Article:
Everyone needs to ask for help occasionally, but when you have a chronic condition, asking for and accepting help can be especially fraught. Here’s what three bloggers have learned.
Kelly O’Neill Young
“Asking Is Giving”
Until rheumatoid arthritis (RA) hit me hard in 2006, I was always the one giving help – not asking for it. It was one of the most distressing changes brought by disability.
At times, I dreaded asking for help so much that I would decide to go without – which is fine if it’s a cup of tea, but not if it’s a medicine bottle you really need opened. Then I started thinking: If I enjoy giving help, then others do, too. My asking for help gives them a chance to have that blessing of making a difference for someone.
I also learned that people are often surprised when I ask. They may not realize things are so hard for me. Maybe they want to help, but don’t know how.
Because I’m tall, every so often I get to help a friend – or a stranger – reach something they need. Yes, it still brings the same joy as always.
“I Had to Release the Stigma”
I’ve always been independent with an amazingly supportive family. After college, I had a job that required traveling and I lived for a year in New York City. But, in 2012, my psoriatic arthritis became much worse. I couldn’t walk, I couldn’t drive, so I had to move back in with my family.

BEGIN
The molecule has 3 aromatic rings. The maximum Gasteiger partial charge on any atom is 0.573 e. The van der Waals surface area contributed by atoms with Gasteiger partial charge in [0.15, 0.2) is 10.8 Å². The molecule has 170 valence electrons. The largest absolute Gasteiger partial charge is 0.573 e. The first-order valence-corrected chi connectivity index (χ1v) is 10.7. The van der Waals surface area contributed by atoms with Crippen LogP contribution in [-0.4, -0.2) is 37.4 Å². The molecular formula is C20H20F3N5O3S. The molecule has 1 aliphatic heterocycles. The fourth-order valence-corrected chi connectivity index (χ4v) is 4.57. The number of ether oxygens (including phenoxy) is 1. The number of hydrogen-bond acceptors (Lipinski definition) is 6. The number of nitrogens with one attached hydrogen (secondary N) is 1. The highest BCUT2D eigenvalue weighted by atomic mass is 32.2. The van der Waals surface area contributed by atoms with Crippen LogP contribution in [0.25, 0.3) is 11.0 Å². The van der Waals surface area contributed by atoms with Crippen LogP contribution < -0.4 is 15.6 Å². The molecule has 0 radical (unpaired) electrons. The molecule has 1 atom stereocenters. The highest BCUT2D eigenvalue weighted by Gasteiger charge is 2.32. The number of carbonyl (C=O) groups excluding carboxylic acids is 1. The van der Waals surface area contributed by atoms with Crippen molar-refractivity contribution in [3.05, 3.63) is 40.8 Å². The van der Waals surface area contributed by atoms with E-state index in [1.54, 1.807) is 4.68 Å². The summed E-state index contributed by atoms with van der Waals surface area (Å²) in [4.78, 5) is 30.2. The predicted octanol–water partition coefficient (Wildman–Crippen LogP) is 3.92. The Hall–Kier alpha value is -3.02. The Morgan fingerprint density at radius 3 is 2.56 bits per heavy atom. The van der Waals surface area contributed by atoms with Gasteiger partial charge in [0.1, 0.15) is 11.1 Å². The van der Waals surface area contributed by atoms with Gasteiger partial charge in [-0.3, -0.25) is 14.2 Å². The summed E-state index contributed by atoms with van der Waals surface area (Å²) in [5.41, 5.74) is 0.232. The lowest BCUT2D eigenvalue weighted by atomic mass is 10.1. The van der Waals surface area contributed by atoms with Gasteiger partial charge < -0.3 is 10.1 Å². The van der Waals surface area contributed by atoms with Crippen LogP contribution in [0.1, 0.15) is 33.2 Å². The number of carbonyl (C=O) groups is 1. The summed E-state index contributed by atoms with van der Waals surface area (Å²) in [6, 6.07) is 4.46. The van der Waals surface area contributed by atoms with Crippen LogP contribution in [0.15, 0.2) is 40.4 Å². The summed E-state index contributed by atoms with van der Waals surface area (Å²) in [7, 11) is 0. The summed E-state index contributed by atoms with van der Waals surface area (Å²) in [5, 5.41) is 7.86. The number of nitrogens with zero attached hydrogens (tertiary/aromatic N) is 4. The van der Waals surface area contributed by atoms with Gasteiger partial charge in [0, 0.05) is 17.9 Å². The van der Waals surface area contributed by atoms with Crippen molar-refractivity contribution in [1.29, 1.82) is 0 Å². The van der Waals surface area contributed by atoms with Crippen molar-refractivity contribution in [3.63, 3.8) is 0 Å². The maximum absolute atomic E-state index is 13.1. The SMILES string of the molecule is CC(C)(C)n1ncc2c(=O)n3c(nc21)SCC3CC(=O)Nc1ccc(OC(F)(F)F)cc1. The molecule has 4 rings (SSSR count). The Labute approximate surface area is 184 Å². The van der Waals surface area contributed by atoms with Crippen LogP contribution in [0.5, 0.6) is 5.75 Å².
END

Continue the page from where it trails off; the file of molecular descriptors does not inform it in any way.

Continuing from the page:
At first, it drove me insane; in my late 20s, I thought I shouldn’t need my parents and should be further along in life. But I had to rely on them for everything. As much as I hated it, I knew it was exactly where I needed to be.
I had to release the stigma of needing help to be able to move forward. I learned that by accepting my situation and sometimes having to ask for help has resulted in profound effects on my healing journey!
Shawna Lee Coronado
“It Was an Emotional Trauma”
One of the most difficult problems for me related to my spinal osteoarthritis (OA) is asking for help. As a gardening writer and expert, I used to toss 50-pound bags of soil over my shoulder with ease, and suddenly my OA forced me to find other solutions. Asking for help was an emotional trauma; I like to think I don’t need assistance.
I have started a new, healthier practice in the spring, my busiest garden season: I post on social media asking for assistance with garden projects. I pay some helpers and barter or trade services with others.
I have also found tools that make gardening easier, like my weed flamer, which allows me to burn small weeds in my paths and driveway. This prevents me from having to bend down and truly makes a difference for my pain levels.
Get the right tools and ask for help whenever you can, and it will ease your pain.
- Voices: Are You a Self-Care Slacker?
- Arthritis Foundation Helpline
- Arthritis Foundation Tools & Resources
- Arthritis Foundation Ease of Use